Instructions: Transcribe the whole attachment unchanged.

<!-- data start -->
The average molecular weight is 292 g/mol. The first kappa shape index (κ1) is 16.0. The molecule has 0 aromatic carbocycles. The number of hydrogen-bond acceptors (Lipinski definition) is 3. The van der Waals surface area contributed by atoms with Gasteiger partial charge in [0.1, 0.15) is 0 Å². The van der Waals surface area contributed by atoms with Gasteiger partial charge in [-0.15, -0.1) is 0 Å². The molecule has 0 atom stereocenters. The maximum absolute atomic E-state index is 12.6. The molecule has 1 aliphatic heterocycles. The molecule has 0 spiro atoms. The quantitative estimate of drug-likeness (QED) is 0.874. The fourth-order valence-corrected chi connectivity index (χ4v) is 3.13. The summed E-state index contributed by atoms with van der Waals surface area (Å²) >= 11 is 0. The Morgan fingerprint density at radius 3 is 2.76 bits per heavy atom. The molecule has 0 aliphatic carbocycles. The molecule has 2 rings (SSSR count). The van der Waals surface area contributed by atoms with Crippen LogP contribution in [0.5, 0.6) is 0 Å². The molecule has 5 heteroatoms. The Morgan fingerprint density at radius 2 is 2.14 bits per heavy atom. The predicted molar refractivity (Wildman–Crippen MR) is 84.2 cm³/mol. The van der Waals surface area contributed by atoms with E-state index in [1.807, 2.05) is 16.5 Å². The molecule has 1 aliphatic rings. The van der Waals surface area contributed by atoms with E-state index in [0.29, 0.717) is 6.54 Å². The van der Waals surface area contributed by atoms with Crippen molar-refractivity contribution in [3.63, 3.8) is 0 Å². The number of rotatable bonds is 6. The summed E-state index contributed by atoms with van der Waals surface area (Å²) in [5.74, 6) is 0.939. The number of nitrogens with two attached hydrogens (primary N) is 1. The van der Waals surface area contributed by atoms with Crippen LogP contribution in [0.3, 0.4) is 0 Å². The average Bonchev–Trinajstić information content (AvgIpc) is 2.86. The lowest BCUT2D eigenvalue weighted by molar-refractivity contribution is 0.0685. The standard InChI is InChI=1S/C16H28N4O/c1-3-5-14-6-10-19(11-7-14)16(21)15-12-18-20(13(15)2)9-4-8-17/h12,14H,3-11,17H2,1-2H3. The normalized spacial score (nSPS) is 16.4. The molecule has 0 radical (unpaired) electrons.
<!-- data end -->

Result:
The average molecular weight is 292 g/mol. The first kappa shape index (κ1) is 16.0. The molecule has 0 aromatic carbocycles. The number of hydrogen-bond acceptors (Lipinski definition) is 3. The van der Waals surface area contributed by atoms with Gasteiger partial charge in [0.1, 0.15) is 0 Å². The van der Waals surface area contributed by atoms with Gasteiger partial charge in [-0.15, -0.1) is 0 Å². The molecule has 0 atom stereocenters. The maximum absolute atomic E-state index is 12.6. The molecule has 1 aliphatic heterocycles. The molecule has 0 spiro atoms. The quantitative estimate of drug-likeness (QED) is 0.874. The fourth-order valence-corrected chi connectivity index (χ4v) is 3.13. The summed E-state index contributed by atoms with van der Waals surface area (Å²) >= 11 is 0. The Morgan fingerprint density at radius 3 is 2.76 bits per heavy atom. The molecule has 0 aliphatic carbocycles. The molecule has 2 rings (SSSR count). The van der Waals surface area contributed by atoms with Crippen LogP contribution in [0.5, 0.6) is 0 Å². The molecule has 5 heteroatoms. The Morgan fingerprint density at radius 2 is 2.14 bits per heavy atom. The predicted molar refractivity (Wildman–Crippen MR) is 84.2 cm³/mol. The van der Waals surface area contributed by atoms with E-state index in [1.807, 2.05) is 16.5 Å². The molecule has 1 aliphatic rings. The van der Waals surface area contributed by atoms with E-state index in [0.29, 0.717) is 6.54 Å². The van der Waals surface area contributed by atoms with Crippen molar-refractivity contribution in [3.63, 3.8) is 0 Å². The number of rotatable bonds is 6. The summed E-state index contributed by atoms with van der Waals surface area (Å²) in [5.74, 6) is 0.939. The number of nitrogens with two attached hydrogens (primary N) is 1. The van der Waals surface area contributed by atoms with Crippen LogP contribution in [0.3, 0.4) is 0 Å². The average Bonchev–Trinajstić information content (AvgIpc) is 2.86. The lowest BCUT2D eigenvalue weighted by molar-refractivity contribution is 0.0685. The standard InChI is InChI=1S/C16H28N4O/c1-3-5-14-6-10-19(11-7-14)16(21)15-12-18-20(13(15)2)9-4-8-17/h12,14H,3-11,17H2,1-2H3. The normalized spacial score (nSPS) is 16.4. The molecule has 0 radical (unpaired) electrons.